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Q and A with MD
Like many young OB/GYNs, she felt that she couldn't take of her patients or herself , she faced adverse and difficult circumstances daily in he work: the unpredictability of her hours, dwindling satisfactions of patient care, the repetitive demands and stress of emergencies and disasters, and the lack of balance between her professional life and her personal life.
Yet is was precisely these problems that became opportunities, once she realized through the counseling process she undertook with Dr.Stephen Rosen at Celia Paul Associates -- that she had a bushel basket full of specific, enjoyable, transferable skills—advocacy and passion for womens’ health-care issues, leadership, quick problem-solving abilities, dependability, steady energy, seeing important tasks to completetion and follow-through, and strong motivation to deal effectively wioth emergency situations.
Doctor As Patient
Can your work be a worthy expression of who you are?
Stephen Rosen, PhD and Celia Paul, MSW*
His resume began, “Experienced M.D. with outstanding communication skills, proven record of business success, enthusiasm, dedication to relationship building and education within the medical community”.
But in person he described his career circumstances differently: “I have not enjoyed much satisfaction in the practice of medicine. I would like to lose the pager and the angst…be able to express myself more creatively…have more time...perhaps eliminate my clinical practice…realistically explore my options.” (Full disclosure: we help physicians with their career complaints.)
There’s no name for his condition in the Diagnostic and Statistical Manual of Mental Disorders (DSM). We call it 'career malaise', 'burn-out', 'discontented doctor syndrome', which may generate serious consequences. Tormented or dispirited physicians can bring about adverse outcomes in patient care and hospital safety.
Twenty (or even ten) years ago, this kind of talk was not heard among physicians, and patients rarely knew (or cared) whether their doctor was happy or not. Physicians confessing to career disappointment were embarrassing, considered tantamount to acknowledging a character flaw, or admitting personal or professional failure.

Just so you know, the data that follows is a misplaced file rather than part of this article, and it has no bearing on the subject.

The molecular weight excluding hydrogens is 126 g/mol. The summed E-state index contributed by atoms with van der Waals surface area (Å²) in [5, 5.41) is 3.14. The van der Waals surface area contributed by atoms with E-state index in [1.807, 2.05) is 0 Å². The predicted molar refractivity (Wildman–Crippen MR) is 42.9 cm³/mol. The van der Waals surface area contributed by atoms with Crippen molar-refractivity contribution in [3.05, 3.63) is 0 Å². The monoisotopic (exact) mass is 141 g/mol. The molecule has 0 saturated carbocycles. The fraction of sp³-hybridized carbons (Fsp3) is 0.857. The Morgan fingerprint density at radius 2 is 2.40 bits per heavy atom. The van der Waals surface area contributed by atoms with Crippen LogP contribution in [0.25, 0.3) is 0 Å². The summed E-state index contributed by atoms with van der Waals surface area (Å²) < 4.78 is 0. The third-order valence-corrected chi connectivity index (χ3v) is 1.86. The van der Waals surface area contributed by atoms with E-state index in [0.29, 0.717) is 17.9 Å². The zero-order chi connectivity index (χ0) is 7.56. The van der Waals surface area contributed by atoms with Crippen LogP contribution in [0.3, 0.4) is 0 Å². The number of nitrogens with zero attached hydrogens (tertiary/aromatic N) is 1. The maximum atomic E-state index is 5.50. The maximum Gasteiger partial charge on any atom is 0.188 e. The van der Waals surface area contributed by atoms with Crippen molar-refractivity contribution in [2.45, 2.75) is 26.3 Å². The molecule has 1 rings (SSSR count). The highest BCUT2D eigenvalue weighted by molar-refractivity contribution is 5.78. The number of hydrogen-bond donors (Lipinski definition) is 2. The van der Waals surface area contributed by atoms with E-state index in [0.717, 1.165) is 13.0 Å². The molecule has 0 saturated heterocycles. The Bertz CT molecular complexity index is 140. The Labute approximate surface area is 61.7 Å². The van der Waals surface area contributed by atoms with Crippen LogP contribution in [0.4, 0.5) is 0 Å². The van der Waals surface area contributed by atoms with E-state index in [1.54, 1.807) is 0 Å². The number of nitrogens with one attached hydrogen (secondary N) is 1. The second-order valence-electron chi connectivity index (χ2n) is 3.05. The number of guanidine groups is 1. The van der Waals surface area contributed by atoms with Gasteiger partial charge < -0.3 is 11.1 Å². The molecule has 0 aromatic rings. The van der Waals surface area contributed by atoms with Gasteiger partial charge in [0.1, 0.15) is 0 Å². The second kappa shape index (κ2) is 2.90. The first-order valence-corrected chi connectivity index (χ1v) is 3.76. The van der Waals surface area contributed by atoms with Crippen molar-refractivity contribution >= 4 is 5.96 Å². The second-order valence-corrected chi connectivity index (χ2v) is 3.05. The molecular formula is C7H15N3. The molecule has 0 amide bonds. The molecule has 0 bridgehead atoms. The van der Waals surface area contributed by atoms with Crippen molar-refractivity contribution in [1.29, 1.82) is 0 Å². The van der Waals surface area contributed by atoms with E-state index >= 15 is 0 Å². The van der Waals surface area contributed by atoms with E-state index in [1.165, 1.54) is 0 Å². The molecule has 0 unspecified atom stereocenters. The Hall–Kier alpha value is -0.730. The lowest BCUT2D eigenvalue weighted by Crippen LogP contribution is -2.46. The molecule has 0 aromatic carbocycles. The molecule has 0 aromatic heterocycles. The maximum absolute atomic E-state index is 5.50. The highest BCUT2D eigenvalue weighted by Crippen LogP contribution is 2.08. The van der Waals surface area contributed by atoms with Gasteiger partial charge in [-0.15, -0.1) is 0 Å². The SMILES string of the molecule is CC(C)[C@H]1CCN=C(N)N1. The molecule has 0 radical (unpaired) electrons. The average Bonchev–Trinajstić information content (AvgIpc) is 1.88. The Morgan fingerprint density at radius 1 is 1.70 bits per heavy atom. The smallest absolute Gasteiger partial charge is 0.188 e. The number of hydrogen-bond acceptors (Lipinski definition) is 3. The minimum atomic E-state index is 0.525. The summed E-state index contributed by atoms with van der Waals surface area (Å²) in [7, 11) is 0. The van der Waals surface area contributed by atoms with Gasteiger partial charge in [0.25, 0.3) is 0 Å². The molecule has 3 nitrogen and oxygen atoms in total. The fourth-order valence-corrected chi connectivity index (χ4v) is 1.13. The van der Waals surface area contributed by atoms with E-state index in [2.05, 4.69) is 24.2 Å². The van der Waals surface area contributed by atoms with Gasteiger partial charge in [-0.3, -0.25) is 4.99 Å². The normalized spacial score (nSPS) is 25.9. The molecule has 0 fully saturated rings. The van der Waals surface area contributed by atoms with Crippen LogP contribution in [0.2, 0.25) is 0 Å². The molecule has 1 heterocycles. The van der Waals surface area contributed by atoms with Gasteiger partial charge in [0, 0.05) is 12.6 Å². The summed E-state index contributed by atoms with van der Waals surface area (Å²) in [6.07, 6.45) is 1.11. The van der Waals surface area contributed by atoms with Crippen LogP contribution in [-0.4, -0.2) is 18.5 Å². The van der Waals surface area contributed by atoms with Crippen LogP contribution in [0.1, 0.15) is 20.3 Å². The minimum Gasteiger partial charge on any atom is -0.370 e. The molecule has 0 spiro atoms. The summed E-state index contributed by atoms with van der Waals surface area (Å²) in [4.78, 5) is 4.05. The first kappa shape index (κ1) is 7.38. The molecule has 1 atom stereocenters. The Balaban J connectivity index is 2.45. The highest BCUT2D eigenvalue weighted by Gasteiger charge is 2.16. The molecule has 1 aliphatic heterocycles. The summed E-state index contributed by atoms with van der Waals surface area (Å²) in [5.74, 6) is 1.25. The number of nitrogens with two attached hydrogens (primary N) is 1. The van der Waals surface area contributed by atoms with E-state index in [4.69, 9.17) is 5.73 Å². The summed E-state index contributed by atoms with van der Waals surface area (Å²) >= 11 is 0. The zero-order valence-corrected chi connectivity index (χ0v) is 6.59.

Not any more. Read more..
TO BE (OR NOT TO BE) AN MD: Doctor As Patient
Stephen Rosen, PhD
Dr. Robert Neville is not alone, judging from resonant reader response to
recent news stories about dispirited doctors and lawyers suffering career
malaise ("The Falling Down Professions" by Alex Williams, NYT 6 January
2008; "Who's Cuddly Now" by Lisa Belkin, NYT 24 January 2008). Instead of
enjoying career health and well-being, he suffers disconcerting and
debilitating occupational distress.
Although his resume began, "Experienced surgeon with outstanding
communication skills, successful practice, enthusiasm, and dedication"…
in person he dmitted, "I have not enjoyed much satisfaction
in the practice of medicine. I can’t even stand touching my
patients any more. I want to lose my pager, my angst, my dyspepsia;
to be able to express myself more creatively; to have more time...
eliminate my clinical practice altogether… explore my options."
(Medical schools are usually too busy teaching clinical skills to
address the future personal happiness of medical students.)
THANK YOU LETTER
"Dear Celia & Steve:
I am writing to thank you for your help. Your guidance in how
to write an effective resume and your strategy for how to get colleagues
over many years to help with a job search was extraordinarily effective.
Although I am 64 years old, I obtained in short order two excellent
positions, both paying more than my prior employer, including one
that was $50,000 more. I'm employed, thanks to you. I had (or would
have had) four offers (2 firms; 2 from government) thanks to you.
I am grateful to my colleague who referred me to you and to you
for your excellent advice.
(not her real name)